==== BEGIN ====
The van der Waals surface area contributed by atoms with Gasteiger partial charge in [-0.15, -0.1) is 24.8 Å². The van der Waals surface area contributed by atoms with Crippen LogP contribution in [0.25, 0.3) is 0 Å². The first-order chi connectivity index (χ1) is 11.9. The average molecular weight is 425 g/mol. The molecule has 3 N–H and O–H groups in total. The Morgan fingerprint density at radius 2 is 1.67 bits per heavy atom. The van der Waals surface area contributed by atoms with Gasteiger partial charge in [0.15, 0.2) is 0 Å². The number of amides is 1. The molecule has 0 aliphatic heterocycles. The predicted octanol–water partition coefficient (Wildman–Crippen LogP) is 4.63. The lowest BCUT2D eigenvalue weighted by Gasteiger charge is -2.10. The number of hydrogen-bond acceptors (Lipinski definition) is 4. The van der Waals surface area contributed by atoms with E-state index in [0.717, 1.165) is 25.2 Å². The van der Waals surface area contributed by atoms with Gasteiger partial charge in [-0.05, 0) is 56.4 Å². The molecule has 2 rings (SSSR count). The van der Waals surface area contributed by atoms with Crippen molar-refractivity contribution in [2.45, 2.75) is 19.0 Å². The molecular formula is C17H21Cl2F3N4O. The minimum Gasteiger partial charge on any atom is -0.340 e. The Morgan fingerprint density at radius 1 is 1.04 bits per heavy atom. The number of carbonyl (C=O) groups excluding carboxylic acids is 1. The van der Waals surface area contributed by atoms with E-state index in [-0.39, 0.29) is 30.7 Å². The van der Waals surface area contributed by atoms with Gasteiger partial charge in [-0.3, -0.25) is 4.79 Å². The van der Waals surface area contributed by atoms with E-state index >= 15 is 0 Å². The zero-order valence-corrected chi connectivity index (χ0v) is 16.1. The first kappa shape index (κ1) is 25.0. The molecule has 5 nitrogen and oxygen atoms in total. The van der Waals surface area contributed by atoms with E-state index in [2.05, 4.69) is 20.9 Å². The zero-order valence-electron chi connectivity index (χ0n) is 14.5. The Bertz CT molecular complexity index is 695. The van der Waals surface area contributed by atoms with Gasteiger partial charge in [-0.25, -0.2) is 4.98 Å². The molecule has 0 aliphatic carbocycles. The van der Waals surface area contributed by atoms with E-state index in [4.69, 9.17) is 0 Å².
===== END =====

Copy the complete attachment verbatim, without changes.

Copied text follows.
The van der Waals surface area contributed by atoms with Gasteiger partial charge in [-0.15, -0.1) is 24.8 Å². The van der Waals surface area contributed by atoms with Crippen LogP contribution in [0.25, 0.3) is 0 Å². The first-order chi connectivity index (χ1) is 11.9. The average molecular weight is 425 g/mol. The molecule has 3 N–H and O–H groups in total. The Morgan fingerprint density at radius 2 is 1.67 bits per heavy atom. The van der Waals surface area contributed by atoms with Gasteiger partial charge in [0.15, 0.2) is 0 Å². The number of amides is 1. The molecule has 0 aliphatic heterocycles. The predicted octanol–water partition coefficient (Wildman–Crippen LogP) is 4.63. The lowest BCUT2D eigenvalue weighted by Gasteiger charge is -2.10. The number of hydrogen-bond acceptors (Lipinski definition) is 4. The van der Waals surface area contributed by atoms with E-state index in [0.717, 1.165) is 25.2 Å². The van der Waals surface area contributed by atoms with Gasteiger partial charge in [-0.05, 0) is 56.4 Å². The molecule has 2 rings (SSSR count). The van der Waals surface area contributed by atoms with Crippen molar-refractivity contribution in [2.45, 2.75) is 19.0 Å². The molecular formula is C17H21Cl2F3N4O. The minimum Gasteiger partial charge on any atom is -0.340 e. The Morgan fingerprint density at radius 1 is 1.04 bits per heavy atom. The number of carbonyl (C=O) groups excluding carboxylic acids is 1. The van der Waals surface area contributed by atoms with E-state index in [-0.39, 0.29) is 30.7 Å². The van der Waals surface area contributed by atoms with Gasteiger partial charge in [-0.3, -0.25) is 4.79 Å². The van der Waals surface area contributed by atoms with E-state index >= 15 is 0 Å². The zero-order valence-corrected chi connectivity index (χ0v) is 16.1. The first kappa shape index (κ1) is 25.0. The molecule has 5 nitrogen and oxygen atoms in total. The van der Waals surface area contributed by atoms with E-state index in [2.05, 4.69) is 20.9 Å². The zero-order valence-electron chi connectivity index (χ0n) is 14.5. The Bertz CT molecular complexity index is 695. The van der Waals surface area contributed by atoms with Gasteiger partial charge in [-0.25, -0.2) is 4.98 Å². The molecule has 0 aliphatic carbocycles. The van der Waals surface area contributed by atoms with E-state index in [4.69, 9.17) is 0 Å².